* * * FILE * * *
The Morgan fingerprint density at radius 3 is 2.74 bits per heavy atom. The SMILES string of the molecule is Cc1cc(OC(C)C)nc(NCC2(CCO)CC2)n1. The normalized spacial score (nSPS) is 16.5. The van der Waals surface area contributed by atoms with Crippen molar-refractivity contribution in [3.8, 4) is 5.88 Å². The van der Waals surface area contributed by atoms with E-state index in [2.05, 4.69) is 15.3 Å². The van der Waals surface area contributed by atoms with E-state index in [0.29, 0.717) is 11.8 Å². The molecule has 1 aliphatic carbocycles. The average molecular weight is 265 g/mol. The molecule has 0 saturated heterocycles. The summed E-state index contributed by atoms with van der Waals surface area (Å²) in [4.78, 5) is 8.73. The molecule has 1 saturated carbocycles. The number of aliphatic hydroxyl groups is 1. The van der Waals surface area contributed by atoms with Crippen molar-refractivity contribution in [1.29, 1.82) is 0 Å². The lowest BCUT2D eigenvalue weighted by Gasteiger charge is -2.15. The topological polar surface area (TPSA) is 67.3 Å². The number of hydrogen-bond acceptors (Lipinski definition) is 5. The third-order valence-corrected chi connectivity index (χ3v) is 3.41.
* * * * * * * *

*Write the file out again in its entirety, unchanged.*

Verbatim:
The Morgan fingerprint density at radius 3 is 2.74 bits per heavy atom. The SMILES string of the molecule is Cc1cc(OC(C)C)nc(NCC2(CCO)CC2)n1. The normalized spacial score (nSPS) is 16.5. The van der Waals surface area contributed by atoms with Crippen molar-refractivity contribution in [3.8, 4) is 5.88 Å². The van der Waals surface area contributed by atoms with E-state index in [2.05, 4.69) is 15.3 Å². The van der Waals surface area contributed by atoms with E-state index in [0.29, 0.717) is 11.8 Å². The molecule has 1 aliphatic carbocycles. The average molecular weight is 265 g/mol. The molecule has 0 saturated heterocycles. The summed E-state index contributed by atoms with van der Waals surface area (Å²) in [4.78, 5) is 8.73. The molecule has 1 saturated carbocycles. The number of aliphatic hydroxyl groups is 1. The van der Waals surface area contributed by atoms with Crippen molar-refractivity contribution in [1.29, 1.82) is 0 Å². The lowest BCUT2D eigenvalue weighted by Gasteiger charge is -2.15. The topological polar surface area (TPSA) is 67.3 Å². The number of hydrogen-bond acceptors (Lipinski definition) is 5. The third-order valence-corrected chi connectivity index (χ3v) is 3.41.